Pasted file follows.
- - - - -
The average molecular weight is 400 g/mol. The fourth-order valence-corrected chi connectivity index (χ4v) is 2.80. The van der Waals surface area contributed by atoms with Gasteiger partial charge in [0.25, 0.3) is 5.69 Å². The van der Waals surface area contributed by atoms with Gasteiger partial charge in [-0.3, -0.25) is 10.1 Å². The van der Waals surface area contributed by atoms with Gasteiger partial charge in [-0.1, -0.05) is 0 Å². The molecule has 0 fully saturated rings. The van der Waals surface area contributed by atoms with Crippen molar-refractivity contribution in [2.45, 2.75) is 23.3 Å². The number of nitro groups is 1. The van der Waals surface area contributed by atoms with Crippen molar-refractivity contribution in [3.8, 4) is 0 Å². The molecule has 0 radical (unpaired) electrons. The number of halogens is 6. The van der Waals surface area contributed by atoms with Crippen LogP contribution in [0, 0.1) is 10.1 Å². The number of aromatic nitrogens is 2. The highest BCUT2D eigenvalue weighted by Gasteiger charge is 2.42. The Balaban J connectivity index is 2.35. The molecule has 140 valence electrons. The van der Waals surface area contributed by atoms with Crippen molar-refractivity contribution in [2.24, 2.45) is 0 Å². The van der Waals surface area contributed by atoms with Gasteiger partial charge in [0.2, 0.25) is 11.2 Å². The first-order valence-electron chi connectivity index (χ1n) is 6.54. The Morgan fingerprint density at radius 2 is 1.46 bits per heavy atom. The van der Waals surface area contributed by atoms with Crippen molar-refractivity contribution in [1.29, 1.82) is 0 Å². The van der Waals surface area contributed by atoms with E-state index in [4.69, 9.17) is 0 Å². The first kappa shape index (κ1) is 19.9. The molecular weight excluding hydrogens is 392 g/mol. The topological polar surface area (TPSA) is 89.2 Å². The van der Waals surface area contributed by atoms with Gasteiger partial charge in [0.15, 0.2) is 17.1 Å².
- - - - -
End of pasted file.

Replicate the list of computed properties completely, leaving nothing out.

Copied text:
The average molecular weight is 400 g/mol. The fourth-order valence-corrected chi connectivity index (χ4v) is 2.80. The van der Waals surface area contributed by atoms with Gasteiger partial charge in [0.25, 0.3) is 5.69 Å². The van der Waals surface area contributed by atoms with Gasteiger partial charge in [-0.3, -0.25) is 10.1 Å². The van der Waals surface area contributed by atoms with Gasteiger partial charge in [-0.1, -0.05) is 0 Å². The molecule has 0 fully saturated rings. The van der Waals surface area contributed by atoms with Crippen molar-refractivity contribution in [2.45, 2.75) is 23.3 Å². The number of nitro groups is 1. The van der Waals surface area contributed by atoms with Crippen molar-refractivity contribution in [3.8, 4) is 0 Å². The molecule has 0 radical (unpaired) electrons. The number of halogens is 6. The van der Waals surface area contributed by atoms with Crippen LogP contribution in [0, 0.1) is 10.1 Å². The number of aromatic nitrogens is 2. The highest BCUT2D eigenvalue weighted by Gasteiger charge is 2.42. The Balaban J connectivity index is 2.35. The molecule has 140 valence electrons. The van der Waals surface area contributed by atoms with Crippen molar-refractivity contribution in [2.24, 2.45) is 0 Å². The van der Waals surface area contributed by atoms with Gasteiger partial charge in [0.2, 0.25) is 11.2 Å². The first-order valence-electron chi connectivity index (χ1n) is 6.54. The Morgan fingerprint density at radius 2 is 1.46 bits per heavy atom. The van der Waals surface area contributed by atoms with Crippen molar-refractivity contribution in [1.29, 1.82) is 0 Å². The van der Waals surface area contributed by atoms with E-state index in [4.69, 9.17) is 0 Å². The first kappa shape index (κ1) is 19.9. The molecular weight excluding hydrogens is 392 g/mol. The topological polar surface area (TPSA) is 89.2 Å². The van der Waals surface area contributed by atoms with Gasteiger partial charge in [0.15, 0.2) is 17.1 Å².